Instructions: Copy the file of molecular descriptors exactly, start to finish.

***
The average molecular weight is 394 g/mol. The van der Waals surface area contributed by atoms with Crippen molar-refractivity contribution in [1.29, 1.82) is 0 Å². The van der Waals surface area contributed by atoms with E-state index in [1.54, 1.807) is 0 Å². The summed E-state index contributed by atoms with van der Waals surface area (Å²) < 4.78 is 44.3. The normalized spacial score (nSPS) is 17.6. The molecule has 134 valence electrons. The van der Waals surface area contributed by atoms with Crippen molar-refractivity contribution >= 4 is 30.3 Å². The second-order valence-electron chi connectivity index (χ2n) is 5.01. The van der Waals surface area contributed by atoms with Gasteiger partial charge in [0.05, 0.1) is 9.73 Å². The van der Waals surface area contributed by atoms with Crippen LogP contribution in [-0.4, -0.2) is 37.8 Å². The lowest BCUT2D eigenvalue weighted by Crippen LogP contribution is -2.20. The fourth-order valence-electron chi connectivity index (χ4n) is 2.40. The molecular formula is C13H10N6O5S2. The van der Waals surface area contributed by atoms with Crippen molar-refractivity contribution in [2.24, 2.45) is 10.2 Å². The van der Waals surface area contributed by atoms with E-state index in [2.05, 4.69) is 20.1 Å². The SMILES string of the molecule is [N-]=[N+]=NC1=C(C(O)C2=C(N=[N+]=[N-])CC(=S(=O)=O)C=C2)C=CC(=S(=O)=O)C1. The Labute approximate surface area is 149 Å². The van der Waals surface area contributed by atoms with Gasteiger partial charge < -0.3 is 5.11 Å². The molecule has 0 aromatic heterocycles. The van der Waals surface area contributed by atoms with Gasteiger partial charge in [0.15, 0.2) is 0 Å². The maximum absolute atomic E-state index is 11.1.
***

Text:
The average molecular weight is 394 g/mol. The van der Waals surface area contributed by atoms with Crippen molar-refractivity contribution in [1.29, 1.82) is 0 Å². The van der Waals surface area contributed by atoms with E-state index in [1.54, 1.807) is 0 Å². The summed E-state index contributed by atoms with van der Waals surface area (Å²) < 4.78 is 44.3. The normalized spacial score (nSPS) is 17.6. The molecule has 134 valence electrons. The van der Waals surface area contributed by atoms with Crippen molar-refractivity contribution >= 4 is 30.3 Å². The second-order valence-electron chi connectivity index (χ2n) is 5.01. The van der Waals surface area contributed by atoms with Gasteiger partial charge in [0.05, 0.1) is 9.73 Å². The van der Waals surface area contributed by atoms with Crippen LogP contribution in [-0.4, -0.2) is 37.8 Å². The lowest BCUT2D eigenvalue weighted by Crippen LogP contribution is -2.20. The fourth-order valence-electron chi connectivity index (χ4n) is 2.40. The molecular formula is C13H10N6O5S2. The van der Waals surface area contributed by atoms with Crippen molar-refractivity contribution in [2.24, 2.45) is 10.2 Å². The van der Waals surface area contributed by atoms with E-state index in [2.05, 4.69) is 20.1 Å². The SMILES string of the molecule is [N-]=[N+]=NC1=C(C(O)C2=C(N=[N+]=[N-])CC(=S(=O)=O)C=C2)C=CC(=S(=O)=O)C1. The Labute approximate surface area is 149 Å². The van der Waals surface area contributed by atoms with Gasteiger partial charge < -0.3 is 5.11 Å². The molecule has 0 aromatic heterocycles. The van der Waals surface area contributed by atoms with Gasteiger partial charge in [0.15, 0.2) is 0 Å². The maximum absolute atomic E-state index is 11.1.